Chobe National Park encompasses a diverse landscape of over 4,500 square miles, including desert, grasslands, and fertile riverbanks. The park can be divided into four geographic sections: the Chobe Riverfront, the Linyanti wetlands, the Savute grasslands, and the dry woodlands of Nogatsaa. Each has its own characteristics, but all provide an opportunity to spot wildlife.

While Nogatsaa does have one lodge as a basecamp for game viewing, the area isn’t as accessible as the other regions of the park from a logistical point of view. Therefore, it’s rarely included on a comprehensive safari tour. However, if you’re willing to invest in a bush flight and drive eight hours round trip away from the other more popular territories, consider Nogatsaa if you like ultra remote, fewer people, and want to experience its unique geology of dry, clay bottom pans.

boat safari
TLF Images/Shutterstock

That said, the majority of safari-goers get their fill of wildlife sightings by visiting the grasslands and water-adjacent regions of Chobe Riverfront, Linyanti, and Savute. That’s because where there’s water, there’s elephants—not to mention hippos, warthogs, many types of antelope, water buffalo, crocodiles, baboons, jackals, giraffes, lions, zebras, hyenas, blue wildebeest, wild dogs, hundreds of bird species, and many other animals.

The Chobe Riverfront is unique from other typical 4x4 game drives in that you can also look for wildlife on a riverboat cruise. As the main permanent source of water in northern Botswana, the Chobe River is the gathering place for all animals. At the edges of the riverbanks, you’ll find crocodiles basking in the sun or water buffalo grazing the grass. There are also many hippopotami, often partly submerged with their nostrils and ears protruding out. If you’re lucky on a boat safari, you may even see a herd of elephants crossing the river to or from Namibia, as the river serves as the boundary between the two countries.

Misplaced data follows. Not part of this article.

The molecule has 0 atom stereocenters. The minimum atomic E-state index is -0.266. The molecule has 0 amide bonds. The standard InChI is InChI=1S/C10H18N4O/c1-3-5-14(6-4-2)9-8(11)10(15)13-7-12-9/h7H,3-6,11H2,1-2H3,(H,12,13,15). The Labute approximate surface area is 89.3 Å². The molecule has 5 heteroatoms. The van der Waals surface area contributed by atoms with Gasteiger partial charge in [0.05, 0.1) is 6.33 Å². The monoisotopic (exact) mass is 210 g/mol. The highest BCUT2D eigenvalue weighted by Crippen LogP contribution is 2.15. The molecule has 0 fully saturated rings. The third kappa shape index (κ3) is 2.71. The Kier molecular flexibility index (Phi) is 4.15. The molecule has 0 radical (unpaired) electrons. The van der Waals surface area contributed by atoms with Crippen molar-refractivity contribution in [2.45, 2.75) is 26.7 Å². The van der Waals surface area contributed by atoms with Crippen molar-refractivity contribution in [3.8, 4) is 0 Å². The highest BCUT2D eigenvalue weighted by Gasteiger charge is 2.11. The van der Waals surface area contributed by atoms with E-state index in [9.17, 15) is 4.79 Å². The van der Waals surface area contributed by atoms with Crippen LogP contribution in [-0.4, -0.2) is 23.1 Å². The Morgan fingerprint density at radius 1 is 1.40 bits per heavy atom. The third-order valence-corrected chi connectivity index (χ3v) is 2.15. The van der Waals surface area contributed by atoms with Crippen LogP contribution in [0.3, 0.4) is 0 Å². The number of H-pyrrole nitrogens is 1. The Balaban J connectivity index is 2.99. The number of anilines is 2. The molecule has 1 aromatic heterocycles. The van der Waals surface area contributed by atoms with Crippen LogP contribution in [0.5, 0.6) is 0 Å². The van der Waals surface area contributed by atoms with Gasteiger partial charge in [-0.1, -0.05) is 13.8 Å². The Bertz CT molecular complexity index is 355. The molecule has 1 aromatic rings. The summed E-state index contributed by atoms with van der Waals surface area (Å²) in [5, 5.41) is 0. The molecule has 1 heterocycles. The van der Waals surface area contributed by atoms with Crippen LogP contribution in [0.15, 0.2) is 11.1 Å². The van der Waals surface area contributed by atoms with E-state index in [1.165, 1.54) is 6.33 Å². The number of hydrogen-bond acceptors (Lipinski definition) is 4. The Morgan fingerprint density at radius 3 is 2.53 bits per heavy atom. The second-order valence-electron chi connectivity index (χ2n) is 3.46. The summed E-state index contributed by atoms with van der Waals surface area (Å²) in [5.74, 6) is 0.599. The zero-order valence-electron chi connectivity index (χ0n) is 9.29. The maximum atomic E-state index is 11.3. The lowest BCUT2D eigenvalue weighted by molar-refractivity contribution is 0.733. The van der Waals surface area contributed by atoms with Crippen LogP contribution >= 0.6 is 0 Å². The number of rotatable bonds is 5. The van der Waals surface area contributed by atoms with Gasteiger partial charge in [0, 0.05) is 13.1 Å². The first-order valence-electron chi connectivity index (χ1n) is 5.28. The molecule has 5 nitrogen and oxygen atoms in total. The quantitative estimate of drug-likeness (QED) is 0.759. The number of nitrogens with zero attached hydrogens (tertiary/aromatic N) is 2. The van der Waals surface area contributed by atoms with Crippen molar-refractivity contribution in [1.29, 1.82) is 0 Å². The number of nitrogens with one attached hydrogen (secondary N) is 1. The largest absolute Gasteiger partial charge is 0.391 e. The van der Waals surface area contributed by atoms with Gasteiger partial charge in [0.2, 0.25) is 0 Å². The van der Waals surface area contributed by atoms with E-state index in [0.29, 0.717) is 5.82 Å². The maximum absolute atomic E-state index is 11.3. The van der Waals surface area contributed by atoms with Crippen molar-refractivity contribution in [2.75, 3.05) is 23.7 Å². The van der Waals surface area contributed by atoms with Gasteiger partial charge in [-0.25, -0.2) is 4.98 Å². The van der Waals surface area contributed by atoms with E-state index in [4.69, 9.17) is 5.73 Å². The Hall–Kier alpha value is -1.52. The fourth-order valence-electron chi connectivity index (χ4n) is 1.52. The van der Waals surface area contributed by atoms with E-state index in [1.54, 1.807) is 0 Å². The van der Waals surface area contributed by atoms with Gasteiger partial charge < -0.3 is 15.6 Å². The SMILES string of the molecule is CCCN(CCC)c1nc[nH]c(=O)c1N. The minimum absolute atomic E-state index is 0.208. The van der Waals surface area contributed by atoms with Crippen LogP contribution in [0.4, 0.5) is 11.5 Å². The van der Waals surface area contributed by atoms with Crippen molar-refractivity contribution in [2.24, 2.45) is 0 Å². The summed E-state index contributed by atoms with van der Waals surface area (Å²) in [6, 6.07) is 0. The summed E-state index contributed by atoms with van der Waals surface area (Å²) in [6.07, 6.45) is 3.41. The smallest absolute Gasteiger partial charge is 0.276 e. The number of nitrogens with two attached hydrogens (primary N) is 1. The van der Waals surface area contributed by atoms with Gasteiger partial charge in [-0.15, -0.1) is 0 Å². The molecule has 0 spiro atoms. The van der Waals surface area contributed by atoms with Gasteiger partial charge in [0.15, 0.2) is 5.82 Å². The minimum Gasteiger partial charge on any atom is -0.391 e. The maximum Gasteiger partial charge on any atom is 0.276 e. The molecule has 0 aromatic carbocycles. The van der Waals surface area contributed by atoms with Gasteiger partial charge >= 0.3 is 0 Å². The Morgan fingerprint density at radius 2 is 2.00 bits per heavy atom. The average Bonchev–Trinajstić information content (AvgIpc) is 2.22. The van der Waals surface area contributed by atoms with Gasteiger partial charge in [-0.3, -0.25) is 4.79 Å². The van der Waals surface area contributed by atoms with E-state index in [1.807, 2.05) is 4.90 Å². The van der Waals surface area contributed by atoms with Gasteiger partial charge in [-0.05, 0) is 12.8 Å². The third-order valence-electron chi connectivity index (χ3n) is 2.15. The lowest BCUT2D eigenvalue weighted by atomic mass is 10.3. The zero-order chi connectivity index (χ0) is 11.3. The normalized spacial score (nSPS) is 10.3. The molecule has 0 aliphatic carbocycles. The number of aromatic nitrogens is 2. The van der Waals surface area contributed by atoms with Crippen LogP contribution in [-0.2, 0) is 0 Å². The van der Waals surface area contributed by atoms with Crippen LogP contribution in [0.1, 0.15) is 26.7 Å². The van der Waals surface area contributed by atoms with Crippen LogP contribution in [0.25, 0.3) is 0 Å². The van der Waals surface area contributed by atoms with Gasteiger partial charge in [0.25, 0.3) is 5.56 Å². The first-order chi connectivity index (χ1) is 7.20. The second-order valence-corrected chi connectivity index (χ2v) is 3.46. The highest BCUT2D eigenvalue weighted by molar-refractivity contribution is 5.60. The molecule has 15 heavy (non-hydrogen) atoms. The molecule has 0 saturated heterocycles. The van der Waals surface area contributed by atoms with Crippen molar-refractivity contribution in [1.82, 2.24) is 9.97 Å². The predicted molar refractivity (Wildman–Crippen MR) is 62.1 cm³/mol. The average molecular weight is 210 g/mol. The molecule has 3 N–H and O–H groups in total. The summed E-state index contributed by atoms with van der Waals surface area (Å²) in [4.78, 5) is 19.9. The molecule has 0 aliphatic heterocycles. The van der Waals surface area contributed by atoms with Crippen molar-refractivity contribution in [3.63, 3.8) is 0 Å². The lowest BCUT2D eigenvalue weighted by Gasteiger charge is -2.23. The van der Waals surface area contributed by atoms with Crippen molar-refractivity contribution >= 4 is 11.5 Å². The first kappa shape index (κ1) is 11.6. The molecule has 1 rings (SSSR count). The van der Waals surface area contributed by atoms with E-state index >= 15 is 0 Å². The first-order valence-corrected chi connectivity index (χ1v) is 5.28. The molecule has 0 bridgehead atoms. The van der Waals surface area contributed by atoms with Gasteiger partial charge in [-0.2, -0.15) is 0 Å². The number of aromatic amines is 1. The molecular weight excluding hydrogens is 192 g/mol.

Elephants Capital
Gallo Images/The Image Bank/Getty Images

Linyanti is basically an extension of the Chobe Riverfront, with game viewing opportunities in its wetlands and grasslands. The marshes in Linyanti are said to be rich in predators.

To the south is Savute, a grasslands region that really exemplifies the difference between dry and green seasons. When it’s dry, it’s parched and dusty, with animals dependent on watering holes. In fact, a few watering holes are artificially made, created by the government by tapping natural underground springs and rerouting their water to the surface via pumps and plumbing. While some criticize this practice as going against nature’s plan, others deem it necessary amidst climate change; watering holes, artificial or not, maintain a balance of regional animal density. If not for them, elephants and other big animals in Savute might trample and destroy ecosystems during long migrations to the wetlands.